To learn more about the Holocaust and to access our resources, please visit the resources tab on this website. Also, you can view one of our five documentary shorts to hear and see firsthand, eyewitness testimony of a survivor. You can also learn about our upcoming speaking engagements and view photos from our past events.
The Reichstag building, seat of the German government, burned after being set on fire by Nazis on February 27, 1933. This enabled Adolf Hitler to seize power under the pretext of protecting the nation from threats to its security. On February 28, 1933, President Hindenburg signed the Emergency Decree for the Protection of the German People. This decree suspended the democratic aspects of the Weimar Republic and declared a state of emergency. It gave the Nazis a legal basis for the persecution and oppression of any opponents who were framed as traitors to the republic. People could be imprisoned for any or no reason. The decree also removed basic personal freedoms, such as the freedom of speech, the right to own property and the right to trial before imprisonment. So began the Nazi dictatorship.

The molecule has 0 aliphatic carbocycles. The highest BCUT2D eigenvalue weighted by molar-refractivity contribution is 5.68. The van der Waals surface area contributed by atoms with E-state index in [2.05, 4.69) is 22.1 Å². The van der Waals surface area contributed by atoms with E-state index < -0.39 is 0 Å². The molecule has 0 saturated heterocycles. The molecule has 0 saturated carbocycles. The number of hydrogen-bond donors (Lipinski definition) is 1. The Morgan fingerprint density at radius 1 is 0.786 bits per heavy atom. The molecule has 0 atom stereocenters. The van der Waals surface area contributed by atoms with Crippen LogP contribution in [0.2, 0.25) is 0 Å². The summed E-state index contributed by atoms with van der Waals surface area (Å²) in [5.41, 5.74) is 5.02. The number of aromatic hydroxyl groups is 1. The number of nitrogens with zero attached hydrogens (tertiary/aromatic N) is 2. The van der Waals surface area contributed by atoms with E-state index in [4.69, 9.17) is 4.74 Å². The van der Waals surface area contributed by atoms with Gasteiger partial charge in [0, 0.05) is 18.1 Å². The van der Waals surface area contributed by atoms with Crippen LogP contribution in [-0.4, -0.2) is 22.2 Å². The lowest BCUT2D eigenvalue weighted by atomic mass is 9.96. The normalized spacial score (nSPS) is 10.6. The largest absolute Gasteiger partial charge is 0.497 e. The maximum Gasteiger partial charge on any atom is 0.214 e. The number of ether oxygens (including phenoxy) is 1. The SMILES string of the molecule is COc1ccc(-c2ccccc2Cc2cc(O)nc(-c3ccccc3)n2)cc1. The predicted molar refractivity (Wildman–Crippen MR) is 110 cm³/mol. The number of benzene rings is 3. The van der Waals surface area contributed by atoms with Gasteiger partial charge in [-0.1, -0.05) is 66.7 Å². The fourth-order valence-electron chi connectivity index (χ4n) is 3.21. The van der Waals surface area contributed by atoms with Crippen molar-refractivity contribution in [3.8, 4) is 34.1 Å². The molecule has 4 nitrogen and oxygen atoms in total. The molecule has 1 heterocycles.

In less than one month, on March 22, 1933 the Nazis opened the Dachau concentration camp near Munich, to be followed by Buchenwald, Sachsenhausen and Ravensbruck.
The Center for Holocaust, Genocide, and Human Rights Education of North Carolina
(the Holocaust Speakers Bureau)
inspires students and members of our community to respect the dignity of all human beings by
teaching the challenging topics of the Holocaust, genocide, and tolerance. We work with schools, museums, libraries and houses of worship to develop age-appropriate materials, presentations and programs.